Online wallet company Paytm is betting on exponential growth as India finds itself facing an unprecedented cash crunch.
It has plans to turn into a full-fledged payments bank that will serve as the backbone of its expanding digital payments network. And it just upgraded its app that will allow merchants to begin accepting plastic cards – debit and credit cards – without the need of a card swipe machine for no fees for a limited time, said Vijay Shekhar, founder and CEO of Paytm, adding the company's payment bank will eventually help merchants transact with low to no fees.
"We will democratise the acceptance of cards," said Shekhar, addressing the media in New Delhi.
However, there are some big challenges ahead if the app is to succeed and more than one catch.
The app upgrade follows Reserve Bank of India's notifications to increase the monthly limits set for digital wallets to Rs 20,000 for consumers and to Rs 50,000 for merchants. Small merchants -- from corner mom-and-pop shops to individual service providers like house helps and plumbers -- will be able to accept card payments if their monthly transactions are below Rs 50,000 once they self declare as a merchant. If the transaction amounts are higher than that, the merchants will need a bank account and also pay additional bank charges for credit and debit card fees that can be as high as two per cent for credit cards. A preference for cash, high cost of card machines and recurring bank charges have been one of the biggest reasons behind the low adoption of card machines by merchants in India.
Customers will also have to physically punch in their credit and debit card details on the merchant's phones, which Shekhar claims is a secure payment method as it will also require an OTP authentication by the customer.
Paytm hopes the additional bank fees for card payments can be waived once its payment bank is operational in a few months and the merchants sign up for its payment bank, said Shekhar, adding the Paytm will pay for the debit and credit card merchant fees to banks until the end of December. While the exact timeline for its bank launch is unclear, Paytm has already secured an RBI license to operate one.
Paytm's target market of small merchants also needs to be equipped with smartphones as its payment facility for cards is currently only available with its smartphone app, said Shekhar, adding the company is working on bringing to market a phone swiping machine that will make the payment process faster. That means, however, the company has limited reach at the moment as India's smartphone penetration stands at 250 million.
Paytm estimates there are about 1.4 million (point of sale) or card swiping machines across India that serve over 750 million Indian consumers with debit or credit cards. It hopes its payment app will give those merchants a cheaper option, and bring into fold many more small merchants that currently don't accept any card payments at the moment.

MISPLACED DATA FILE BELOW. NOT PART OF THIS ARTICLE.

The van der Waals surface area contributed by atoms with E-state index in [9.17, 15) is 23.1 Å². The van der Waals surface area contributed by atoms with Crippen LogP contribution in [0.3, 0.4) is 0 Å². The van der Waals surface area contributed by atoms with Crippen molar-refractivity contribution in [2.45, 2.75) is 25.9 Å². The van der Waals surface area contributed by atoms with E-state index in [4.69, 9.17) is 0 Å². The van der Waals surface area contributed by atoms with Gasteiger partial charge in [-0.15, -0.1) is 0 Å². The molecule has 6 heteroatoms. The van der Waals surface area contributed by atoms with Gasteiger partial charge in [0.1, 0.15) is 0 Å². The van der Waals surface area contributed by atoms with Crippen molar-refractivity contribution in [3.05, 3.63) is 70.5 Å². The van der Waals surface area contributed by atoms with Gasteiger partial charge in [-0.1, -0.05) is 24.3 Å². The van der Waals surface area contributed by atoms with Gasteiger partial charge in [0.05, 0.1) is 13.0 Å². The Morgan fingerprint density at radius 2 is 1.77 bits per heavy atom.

It also plans to aggressively go after the untapped merchant network in both small towns and rural areas. Only a fraction -- 3.5 per cent -- of all retail outlets in the country accept cards at the moment, meaning almost all of the informal mass retail segment and over 90 per cent of India's retail does not accept payments, according to Paytm.
Going into extraordinary detail about its business model, Shekhar also explained Paytm currently makes money by keeping a margin of up to 15 per cent when payments are made to merchants outside the Paytm network. Paytm also pays a small cut to banks when Paytm customers transfer money from their bank accounts into their Paytm wallets.
Given its growth potential and generous backing from its financial investors, Paytm has a huge marketing budget -- it has so far invested about Rs 2,586 crore on marketing efforts, and has set aside an additional Rs 500 crores for its marketing spend for this year alone.
Paytm claims it is adding 5 lakh customers every day with a target to reach 500 million customers by 2018. It has about 15 lakh registered merchants to date and is aiming to add 1.5 crore merchants in the next week alone.
However, financially, Paytm is yet to turn a corner and isn't yet cash flow positive. It saw about Rs 1,500 crores in losses last year, in part because of high expenses and investment spend, Shekhar said.
Shekhar said the company is well-capitalised at the moment to sustain its current growth and expansion efforts for another two to three years.